Integrity matters in national security

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EDITORIAL 

Up and down the Caribbean the dangers of crime, travel advisory, fear and the chain of command, display the linctus of the unmanageable crime situation.

But does opting for integrity appeal to those who commit exceptional circumstances of fear, committing crime [hired guns], ignore experts or facilitate corruption [turning a blind eye, action/inaction] – causing our security not only to be threatened but under siege?

Caribbean News Global (CNG) article noted, St Lucia’s police force is beyond repair. The article pleads for clarity while interpretation exists, why, Saint Lucia records 62 homicides, [as of publication 66 homicides]. Meanwhile guns, drugs, and gangs operate at will, state authorities say nothing, do nothing and see nothing. The National security minister has openly stated he has ‘no disciplinary powers’; the Commissioner of Police (Ag.) is a decorated police officer.

The threshold question for integrity matters, public trust and the principle of transparency add to elected representatives; notable of many political speeches, seemed more concerned with political governance, protecting reputations and the exceptional circumstances of seeking amendments – ‘safeguards’ – than with stamping out corruption. And what about elected representatives who contend that they have nothing to hide and/or lose?

A video release from the Office of the prime minister (OPM) minister for national security Philip J. Pierre, elucidated that it continues to hold regular dialogue with members of the Royal Saint Lucia Police Force [RSLPF].

“At a recent meeting with RSLPF personnel, including the members of the high command, rank and file police officers, prime minister Pierre confronted the issue of corruption within the police force and made clear his non-negotiable, zero tolerance position on the matter.” ~ The OPM release added: “ The prime minister is confident that the vast majority of the RSLPF are upstanding law enforcement officers.”

Integrity is fundamental. It carries heavy significance and counts to amply reward to compromise the bond of trust.

Corruption is wrong. Corruption is bad. Elected representatives need to act decisively than posture about restoring public trust on the platform of integrity.

Hence, is there a mitigating agenda to address corruption without integrity?

“The recourse of political victory with alleged support from the RSLPF can be construed as more talk than action [with them] on corrupt behaviour,” said a Washington, DC, expert on forensic science. “This is politics and not a bona fide approach to sanitize national security institutions.”

Embedding larger goals is a necessary first step to success, considering, the downside of superficial crime management in Saint Lucia.

“This is a very serious problem for the hospitals, and it continues to strain our services, and medical care is diverted from regular care to emergencies. When you have emergencies, you can well imagine almost all hands have to be on deck,” minister for health, Moses Jn Baptiste explained. “So this is a serious problem, and we continue to advocate for more peaceful means of settling disputes. But also we continue to advocate [to] the whole of society to assist the police in getting to the bottom of these homicides.”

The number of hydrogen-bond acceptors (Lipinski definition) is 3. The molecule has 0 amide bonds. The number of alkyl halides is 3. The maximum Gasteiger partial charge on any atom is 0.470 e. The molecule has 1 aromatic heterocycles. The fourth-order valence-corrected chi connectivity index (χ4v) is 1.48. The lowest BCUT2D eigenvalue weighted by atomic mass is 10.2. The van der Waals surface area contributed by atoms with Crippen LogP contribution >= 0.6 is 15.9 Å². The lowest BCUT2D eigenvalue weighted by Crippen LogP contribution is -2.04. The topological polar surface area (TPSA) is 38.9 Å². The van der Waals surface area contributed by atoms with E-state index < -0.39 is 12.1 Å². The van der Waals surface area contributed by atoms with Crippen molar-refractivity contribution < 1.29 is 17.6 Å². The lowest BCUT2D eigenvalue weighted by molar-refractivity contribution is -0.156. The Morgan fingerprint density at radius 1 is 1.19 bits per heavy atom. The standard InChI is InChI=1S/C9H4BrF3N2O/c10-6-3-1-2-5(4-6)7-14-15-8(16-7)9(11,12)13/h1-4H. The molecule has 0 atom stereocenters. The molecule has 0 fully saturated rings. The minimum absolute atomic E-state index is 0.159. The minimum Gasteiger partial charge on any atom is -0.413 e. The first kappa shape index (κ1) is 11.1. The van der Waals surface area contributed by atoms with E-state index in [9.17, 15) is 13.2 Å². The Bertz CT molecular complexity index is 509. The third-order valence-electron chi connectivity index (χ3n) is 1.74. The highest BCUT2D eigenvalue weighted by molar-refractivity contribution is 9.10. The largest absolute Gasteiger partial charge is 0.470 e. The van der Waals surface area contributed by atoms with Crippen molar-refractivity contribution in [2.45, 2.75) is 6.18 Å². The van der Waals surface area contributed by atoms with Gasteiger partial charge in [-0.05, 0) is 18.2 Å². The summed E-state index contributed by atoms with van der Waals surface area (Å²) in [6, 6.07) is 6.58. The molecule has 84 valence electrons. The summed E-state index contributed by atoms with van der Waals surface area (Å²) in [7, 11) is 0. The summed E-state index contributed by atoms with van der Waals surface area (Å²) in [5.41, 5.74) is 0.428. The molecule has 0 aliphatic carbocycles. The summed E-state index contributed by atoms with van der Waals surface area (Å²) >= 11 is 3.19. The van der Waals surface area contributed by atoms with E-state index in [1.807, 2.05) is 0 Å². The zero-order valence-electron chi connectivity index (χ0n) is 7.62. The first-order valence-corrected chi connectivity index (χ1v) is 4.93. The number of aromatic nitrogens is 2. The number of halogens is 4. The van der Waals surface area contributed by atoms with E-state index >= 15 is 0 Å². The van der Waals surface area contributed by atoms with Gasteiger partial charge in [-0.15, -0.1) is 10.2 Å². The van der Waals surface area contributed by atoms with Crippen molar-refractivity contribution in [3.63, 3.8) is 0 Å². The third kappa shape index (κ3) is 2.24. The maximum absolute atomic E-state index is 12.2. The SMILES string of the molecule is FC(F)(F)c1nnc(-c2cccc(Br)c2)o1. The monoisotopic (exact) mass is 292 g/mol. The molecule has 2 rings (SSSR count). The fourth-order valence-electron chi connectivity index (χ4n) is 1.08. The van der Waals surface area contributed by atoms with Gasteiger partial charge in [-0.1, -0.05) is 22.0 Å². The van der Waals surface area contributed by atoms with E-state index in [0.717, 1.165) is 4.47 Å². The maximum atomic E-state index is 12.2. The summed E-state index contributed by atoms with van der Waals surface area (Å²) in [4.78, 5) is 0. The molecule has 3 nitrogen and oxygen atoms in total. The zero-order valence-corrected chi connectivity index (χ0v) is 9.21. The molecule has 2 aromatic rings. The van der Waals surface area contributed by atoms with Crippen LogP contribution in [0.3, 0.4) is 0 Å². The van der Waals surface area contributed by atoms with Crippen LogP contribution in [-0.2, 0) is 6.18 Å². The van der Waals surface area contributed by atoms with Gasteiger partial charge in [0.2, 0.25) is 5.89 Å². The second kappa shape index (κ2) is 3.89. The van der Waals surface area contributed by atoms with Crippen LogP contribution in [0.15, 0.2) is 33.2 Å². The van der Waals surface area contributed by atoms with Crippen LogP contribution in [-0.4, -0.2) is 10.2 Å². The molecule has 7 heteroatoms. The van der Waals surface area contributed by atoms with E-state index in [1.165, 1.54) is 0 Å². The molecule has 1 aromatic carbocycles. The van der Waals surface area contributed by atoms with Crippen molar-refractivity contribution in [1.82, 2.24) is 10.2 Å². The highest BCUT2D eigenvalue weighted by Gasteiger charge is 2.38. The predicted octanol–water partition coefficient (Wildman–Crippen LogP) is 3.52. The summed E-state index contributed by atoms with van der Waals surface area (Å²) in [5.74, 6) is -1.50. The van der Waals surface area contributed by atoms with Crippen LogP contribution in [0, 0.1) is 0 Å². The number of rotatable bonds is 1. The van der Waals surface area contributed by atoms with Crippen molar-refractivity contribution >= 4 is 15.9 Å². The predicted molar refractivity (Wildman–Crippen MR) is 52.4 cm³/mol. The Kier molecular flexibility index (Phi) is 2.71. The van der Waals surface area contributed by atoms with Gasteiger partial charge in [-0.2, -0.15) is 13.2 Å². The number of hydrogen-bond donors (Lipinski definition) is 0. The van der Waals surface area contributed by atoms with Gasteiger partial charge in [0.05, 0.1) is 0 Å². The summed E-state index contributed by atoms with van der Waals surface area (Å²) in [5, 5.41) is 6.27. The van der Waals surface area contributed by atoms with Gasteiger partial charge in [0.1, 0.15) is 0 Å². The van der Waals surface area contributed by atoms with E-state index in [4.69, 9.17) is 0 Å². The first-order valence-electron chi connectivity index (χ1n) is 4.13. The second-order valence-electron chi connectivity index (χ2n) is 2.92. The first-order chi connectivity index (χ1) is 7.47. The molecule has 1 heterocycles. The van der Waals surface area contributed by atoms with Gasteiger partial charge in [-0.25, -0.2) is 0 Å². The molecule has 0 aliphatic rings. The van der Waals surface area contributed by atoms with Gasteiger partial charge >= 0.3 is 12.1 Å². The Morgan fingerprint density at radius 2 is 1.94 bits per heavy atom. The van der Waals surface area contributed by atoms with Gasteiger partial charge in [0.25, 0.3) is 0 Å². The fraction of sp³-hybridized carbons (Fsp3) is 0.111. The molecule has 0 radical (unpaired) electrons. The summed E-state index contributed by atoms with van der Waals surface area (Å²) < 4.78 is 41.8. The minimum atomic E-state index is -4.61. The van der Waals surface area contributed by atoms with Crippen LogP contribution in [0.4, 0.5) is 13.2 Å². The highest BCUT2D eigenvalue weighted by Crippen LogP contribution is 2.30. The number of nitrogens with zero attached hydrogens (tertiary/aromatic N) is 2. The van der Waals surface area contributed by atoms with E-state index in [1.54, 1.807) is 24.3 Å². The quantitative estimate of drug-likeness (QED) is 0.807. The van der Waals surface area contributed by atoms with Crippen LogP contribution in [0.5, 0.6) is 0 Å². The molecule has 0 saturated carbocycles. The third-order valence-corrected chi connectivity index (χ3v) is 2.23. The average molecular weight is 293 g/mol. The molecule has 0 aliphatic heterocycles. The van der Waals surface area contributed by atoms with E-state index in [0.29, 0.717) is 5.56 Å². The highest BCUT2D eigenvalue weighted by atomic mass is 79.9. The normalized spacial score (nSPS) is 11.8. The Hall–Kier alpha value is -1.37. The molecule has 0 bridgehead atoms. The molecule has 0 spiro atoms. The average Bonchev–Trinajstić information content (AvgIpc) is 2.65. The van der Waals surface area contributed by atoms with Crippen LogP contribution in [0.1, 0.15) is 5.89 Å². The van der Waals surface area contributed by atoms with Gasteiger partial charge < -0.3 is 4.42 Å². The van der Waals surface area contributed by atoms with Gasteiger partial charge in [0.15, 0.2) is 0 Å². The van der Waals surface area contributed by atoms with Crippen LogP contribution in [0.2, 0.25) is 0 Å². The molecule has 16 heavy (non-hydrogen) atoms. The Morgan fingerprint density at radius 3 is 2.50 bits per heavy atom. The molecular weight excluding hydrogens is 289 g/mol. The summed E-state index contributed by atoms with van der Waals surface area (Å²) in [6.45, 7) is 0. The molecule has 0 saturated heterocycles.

Prime minister Pierre continues to make needed investments in law enforcement and police administration. In under two years since assuming office, he has secured agreements to commence construction work on the northern divisional police headquarters and rehabilitation work on the Vieux-Fort police state. The approximate value of the two construction projects exceeds XCD$38 million.

Failure to meet standards is a feasible conjecturer of greater responsibility at the strategic level of governance and senior management.

Significantly, the lack of integrity reflects personal and professional conviction, as well; as profiting on the public trust in the consecration of tarnished judgment, places national security at risk.

Competency and a thoroughly integral component of a leader’s character [political leaders, RSLPF high command, elected representatives] rather than a preloaded, well-embedded exercise of language – must transfer to action within assimilated skill-set, and not an intuitive trait of political authority.

Thus, exhuming the dead for the sake of politics, may not be a bad idea in the context of Saint Lucia’s politics, crime and forensic science. As it is well-known that political governance is the lifeblood of Saint Lucia. And more recently, the focus is simply to run a narrative no matter how contradictory or far removed it is from reality.

It’s about survival noted a CNG forensic contributor: “Science allows dispelling the book of lies from deception and perception of “ good law-abiding officers”. Science provides the stats to validate data and hard evidence. Science is available to alleviate that the RSLPF “is perceived institutionally and systemically corrupt” beyond repair.”

Corruption is deeply entrenched in Saint Lucia – seemingly known to the high command of government and the RSLPF: hitherto, is a helpless situation in the disconnect of incompetence to perform, making the rhetoric of speech – relevant to the urgency of stepping up their game – more difficult.

“Output is projected to gradually recover to the pre-pandemic level by 2024, slowed by the impacts of the war in Ukraine and the tightening of global financial conditions,” IMF.

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